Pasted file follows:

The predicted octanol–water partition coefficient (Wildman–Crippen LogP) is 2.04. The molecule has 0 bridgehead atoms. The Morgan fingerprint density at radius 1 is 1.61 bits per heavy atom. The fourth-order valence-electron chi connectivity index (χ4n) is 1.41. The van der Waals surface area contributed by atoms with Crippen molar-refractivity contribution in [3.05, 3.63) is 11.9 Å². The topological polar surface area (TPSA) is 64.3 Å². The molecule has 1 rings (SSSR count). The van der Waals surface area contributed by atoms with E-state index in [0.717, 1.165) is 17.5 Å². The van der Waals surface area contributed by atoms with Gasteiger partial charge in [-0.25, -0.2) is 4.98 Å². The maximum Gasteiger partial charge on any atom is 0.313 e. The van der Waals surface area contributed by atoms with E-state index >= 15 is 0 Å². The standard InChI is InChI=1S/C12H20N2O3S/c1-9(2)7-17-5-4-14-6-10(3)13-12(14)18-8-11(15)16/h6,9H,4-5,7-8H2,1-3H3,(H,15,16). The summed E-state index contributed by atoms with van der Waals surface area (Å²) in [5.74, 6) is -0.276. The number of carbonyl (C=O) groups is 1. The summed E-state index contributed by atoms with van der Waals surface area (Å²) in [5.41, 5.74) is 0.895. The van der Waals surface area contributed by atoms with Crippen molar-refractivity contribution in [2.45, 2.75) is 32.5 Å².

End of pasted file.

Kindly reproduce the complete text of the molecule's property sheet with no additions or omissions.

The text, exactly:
The predicted octanol–water partition coefficient (Wildman–Crippen LogP) is 2.04. The molecule has 0 bridgehead atoms. The Morgan fingerprint density at radius 1 is 1.61 bits per heavy atom. The fourth-order valence-electron chi connectivity index (χ4n) is 1.41. The van der Waals surface area contributed by atoms with Crippen molar-refractivity contribution in [3.05, 3.63) is 11.9 Å². The topological polar surface area (TPSA) is 64.3 Å². The molecule has 1 rings (SSSR count). The van der Waals surface area contributed by atoms with E-state index in [0.717, 1.165) is 17.5 Å². The van der Waals surface area contributed by atoms with Gasteiger partial charge in [-0.25, -0.2) is 4.98 Å². The maximum Gasteiger partial charge on any atom is 0.313 e. The van der Waals surface area contributed by atoms with E-state index >= 15 is 0 Å². The standard InChI is InChI=1S/C12H20N2O3S/c1-9(2)7-17-5-4-14-6-10(3)13-12(14)18-8-11(15)16/h6,9H,4-5,7-8H2,1-3H3,(H,15,16). The summed E-state index contributed by atoms with van der Waals surface area (Å²) in [5.74, 6) is -0.276. The number of carbonyl (C=O) groups is 1. The summed E-state index contributed by atoms with van der Waals surface area (Å²) in [5.41, 5.74) is 0.895. The van der Waals surface area contributed by atoms with Crippen molar-refractivity contribution in [2.45, 2.75) is 32.5 Å².